> An: dev@geronimo.apache.org
> Betreff: Re: AW: Security configuration
> 
> 
> --- hbaxmann <holger@bitwind.org> wrote:
> > > > > > is not particularly secure and I would
> > prefer to have a
> > > > more robust
> > > > > > solution (say with encrypted passwords ;-) )
> > but it
> > > works for now.
> > > > > >
> > > > > 
> > > > > <sarcasm>
> > > > > Why not via SRP ?
> > > > > </sarcasm>
> > > > > 
> > > > > sorry, could not resist
> > > > 
> > > > Interesting, how would this fit into Geronimo to
> > provide the
> > > > general JAAS login mechanisms to obtain
> > subjects?
> > > > 
> > > 
> > > You are asking seriously?
> > > 
> > > http://srp.stanford.edu/
> > > 
> > > Then in all aspects. There are many LoginMudules
> > avail with SRP.
> > >  
> > > But, unfortunately it is useless.
> Strong words there.  Bite your tongue.
> 
> >  Because secure passwords
> > > does simply not
> > > exist:
> > > 
> > >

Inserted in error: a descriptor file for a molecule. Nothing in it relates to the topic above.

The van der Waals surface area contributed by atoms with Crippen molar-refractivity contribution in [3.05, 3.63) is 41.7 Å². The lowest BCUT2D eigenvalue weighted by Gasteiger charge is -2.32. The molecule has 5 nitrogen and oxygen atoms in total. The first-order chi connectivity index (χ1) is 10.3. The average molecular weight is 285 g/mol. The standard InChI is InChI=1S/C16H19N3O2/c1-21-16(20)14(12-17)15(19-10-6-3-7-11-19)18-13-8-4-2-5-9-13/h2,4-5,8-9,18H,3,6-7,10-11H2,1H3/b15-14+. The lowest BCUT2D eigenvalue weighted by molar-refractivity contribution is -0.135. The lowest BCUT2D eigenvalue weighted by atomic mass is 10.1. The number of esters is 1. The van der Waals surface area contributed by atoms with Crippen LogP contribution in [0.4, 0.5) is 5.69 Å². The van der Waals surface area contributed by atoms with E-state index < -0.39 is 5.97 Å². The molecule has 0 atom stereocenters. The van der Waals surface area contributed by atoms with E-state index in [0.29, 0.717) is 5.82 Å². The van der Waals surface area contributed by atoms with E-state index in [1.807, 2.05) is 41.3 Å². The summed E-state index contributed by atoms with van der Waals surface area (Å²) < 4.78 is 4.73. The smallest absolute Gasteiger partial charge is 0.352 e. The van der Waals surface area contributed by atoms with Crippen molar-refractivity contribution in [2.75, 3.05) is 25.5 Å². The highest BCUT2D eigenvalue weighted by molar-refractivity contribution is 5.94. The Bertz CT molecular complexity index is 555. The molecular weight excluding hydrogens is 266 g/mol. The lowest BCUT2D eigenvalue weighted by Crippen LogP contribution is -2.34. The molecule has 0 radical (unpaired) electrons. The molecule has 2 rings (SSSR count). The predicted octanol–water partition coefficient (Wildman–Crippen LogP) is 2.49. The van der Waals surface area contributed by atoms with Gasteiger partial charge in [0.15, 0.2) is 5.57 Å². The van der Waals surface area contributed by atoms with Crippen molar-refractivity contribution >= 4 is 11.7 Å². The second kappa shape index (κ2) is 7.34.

> >
> http://fiatlux.zeitform.info/en/instructions/passwords.html
> > > 
> > > Theoretically and in a academic point of view, and
> > only
> > > there: it provides
> > > security to a secure token (the password) on the
> > wire - but
> > > nowhere else.
> Wrong, it hashes the password on the server side, but
> granted given failed physical security a dictionary
> attack could potentially get at it.  But this is true
> for any authentication mechanism I know of.
> 
> > > Nobody, nobody will try to exploit your delivery
> > of PASSWORDS
> > > on the wire.
> 
> Just from personal experience, I can tell you that